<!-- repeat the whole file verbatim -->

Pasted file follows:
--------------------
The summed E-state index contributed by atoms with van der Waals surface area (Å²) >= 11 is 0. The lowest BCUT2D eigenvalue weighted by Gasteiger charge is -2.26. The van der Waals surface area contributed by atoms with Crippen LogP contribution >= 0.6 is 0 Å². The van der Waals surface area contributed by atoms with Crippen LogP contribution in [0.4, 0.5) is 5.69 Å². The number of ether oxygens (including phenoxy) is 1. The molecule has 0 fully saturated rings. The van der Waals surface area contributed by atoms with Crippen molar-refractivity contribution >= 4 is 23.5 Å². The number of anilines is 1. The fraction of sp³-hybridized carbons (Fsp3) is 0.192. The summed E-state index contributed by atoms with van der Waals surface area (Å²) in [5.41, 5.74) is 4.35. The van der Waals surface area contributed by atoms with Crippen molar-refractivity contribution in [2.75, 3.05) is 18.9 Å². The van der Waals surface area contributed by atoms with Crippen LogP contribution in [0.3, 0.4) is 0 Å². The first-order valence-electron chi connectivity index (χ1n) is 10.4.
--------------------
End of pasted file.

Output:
The summed E-state index contributed by atoms with van der Waals surface area (Å²) >= 11 is 0. The lowest BCUT2D eigenvalue weighted by Gasteiger charge is -2.26. The van der Waals surface area contributed by atoms with Crippen LogP contribution >= 0.6 is 0 Å². The van der Waals surface area contributed by atoms with Crippen LogP contribution in [0.4, 0.5) is 5.69 Å². The number of ether oxygens (including phenoxy) is 1. The molecule has 0 fully saturated rings. The van der Waals surface area contributed by atoms with Crippen molar-refractivity contribution >= 4 is 23.5 Å². The number of anilines is 1. The fraction of sp³-hybridized carbons (Fsp3) is 0.192. The summed E-state index contributed by atoms with van der Waals surface area (Å²) in [5.41, 5.74) is 4.35. The van der Waals surface area contributed by atoms with Crippen molar-refractivity contribution in [2.75, 3.05) is 18.9 Å². The van der Waals surface area contributed by atoms with Crippen LogP contribution in [0.3, 0.4) is 0 Å². The first-order valence-electron chi connectivity index (χ1n) is 10.4.